The island of Paros in the central Aegean sea of Greece, belongs to the group known as the Cyclades. About 100 miles from Pireaus, the port of Athens, the Paros community also includes the island of Antiparos to the South-west and several nearby uninhabited islets (e.g. Gaiduronisi – donkey island, Portes – doors island, Tigani – frying pan island and Drionisi). Paros was historically known for its excellent quality pale-white marble, but today it’s mostly a tourist haven.
Historically, although Paros was a mainly a very wealthy Greek island in antiquity, it actually sided with the Persians more than once when they attempted to overtake Athenian Greece. The Paros temple of Demeter, goddess of harvest, was where one of Athen’s finest generals Miltiades received his fatal wound. Eventually the Roman and then Byzantine Empires took over Paros and Venetians then Ottoman Turks followed. Its release back to Greece in 1832 is associated with the local heroine Manto Mavrogenou, whose house near Ekatontapiliani church is a historical monument worthy of visiting.
The capital Parikia has lovely traditional whitewashed houses with blue doors, window frames and shutters and is also the main port with direct connections to Pireaus, Heraklion in Crete and most of the nearby larger islands, which make for lovely day trips. Parikia is also full of antiquities in various states of preservation. The town’s principal church, currently used for Christian Orthodox ceremonies, was most possibly originally founded by the Romans around 300 AD. The town’s small archaeological museum is quite interesting for local history artefacts, some from as far back as 1500BC.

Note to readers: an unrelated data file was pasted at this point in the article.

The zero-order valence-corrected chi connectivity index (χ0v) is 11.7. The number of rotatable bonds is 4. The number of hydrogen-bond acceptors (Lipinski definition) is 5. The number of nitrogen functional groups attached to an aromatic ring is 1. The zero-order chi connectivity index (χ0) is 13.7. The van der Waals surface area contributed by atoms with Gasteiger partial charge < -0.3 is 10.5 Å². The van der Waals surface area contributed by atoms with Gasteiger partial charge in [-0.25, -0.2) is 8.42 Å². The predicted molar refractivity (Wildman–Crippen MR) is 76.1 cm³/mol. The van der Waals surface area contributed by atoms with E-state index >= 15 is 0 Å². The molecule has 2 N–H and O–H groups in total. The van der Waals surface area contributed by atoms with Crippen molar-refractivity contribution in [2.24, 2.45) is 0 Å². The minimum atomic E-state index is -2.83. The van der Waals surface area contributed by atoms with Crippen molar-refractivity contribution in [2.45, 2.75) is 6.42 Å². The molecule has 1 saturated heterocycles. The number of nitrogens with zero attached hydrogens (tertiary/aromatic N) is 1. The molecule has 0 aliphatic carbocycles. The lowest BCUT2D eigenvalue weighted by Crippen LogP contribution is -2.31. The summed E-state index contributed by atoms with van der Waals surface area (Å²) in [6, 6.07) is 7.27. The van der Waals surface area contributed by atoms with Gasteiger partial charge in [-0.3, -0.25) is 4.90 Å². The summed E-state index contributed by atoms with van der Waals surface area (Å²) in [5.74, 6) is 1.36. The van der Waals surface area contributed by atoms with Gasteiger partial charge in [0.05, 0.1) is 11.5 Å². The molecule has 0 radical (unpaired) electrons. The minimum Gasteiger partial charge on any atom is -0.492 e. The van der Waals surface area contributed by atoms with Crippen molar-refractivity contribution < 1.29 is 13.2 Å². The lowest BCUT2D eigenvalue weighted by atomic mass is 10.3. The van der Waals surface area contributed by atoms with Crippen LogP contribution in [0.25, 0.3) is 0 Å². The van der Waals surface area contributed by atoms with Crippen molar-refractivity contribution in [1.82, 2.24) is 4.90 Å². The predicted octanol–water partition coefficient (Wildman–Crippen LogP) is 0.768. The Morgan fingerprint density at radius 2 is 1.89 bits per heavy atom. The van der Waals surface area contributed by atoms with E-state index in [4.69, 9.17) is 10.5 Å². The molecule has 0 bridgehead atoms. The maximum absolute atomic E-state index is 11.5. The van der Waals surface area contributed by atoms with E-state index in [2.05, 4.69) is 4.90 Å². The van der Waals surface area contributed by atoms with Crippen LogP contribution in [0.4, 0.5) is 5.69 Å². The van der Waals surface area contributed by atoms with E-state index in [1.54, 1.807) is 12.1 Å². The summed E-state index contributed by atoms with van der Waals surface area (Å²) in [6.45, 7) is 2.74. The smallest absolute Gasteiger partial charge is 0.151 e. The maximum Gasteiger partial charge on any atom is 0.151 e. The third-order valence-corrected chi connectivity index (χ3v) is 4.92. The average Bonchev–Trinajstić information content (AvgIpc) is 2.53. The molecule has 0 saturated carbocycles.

Visit the pretty harbour bay of Naoussa (Agoussa) in the north side of the island, the “villages of Kephalos” (Dragoulas, Mármara and Tsipidos) for their rich remains of antiquity and the celebrated marble quarries on the northern side of mount Capresso. The fine Paros marble is today used mainly for archaeological restorations. The term Paros dolls refers to the fine white marble/porcelain type appearance of these pieces of art.
For beaches, choose from Chrissí Aktí (golden beach) on the East coast by Drios, or Naoussa Bay, Agia Irini and Parikia. If you’re into wind-surfing, you won’t go far wrong if you opt for any beach in the strait between Paros and the nearby island of Naxos, as they all have a relatively constant strong wind, particularly around lunchtime on any of the many sunny days.
Posted : Wednesday, May 11th, 2011 at 11:00
Karen Bryan is the founding editor of the UK based, multi author Europe a la Carte Blog which features Europe travel tips about the best places to visit in Europe.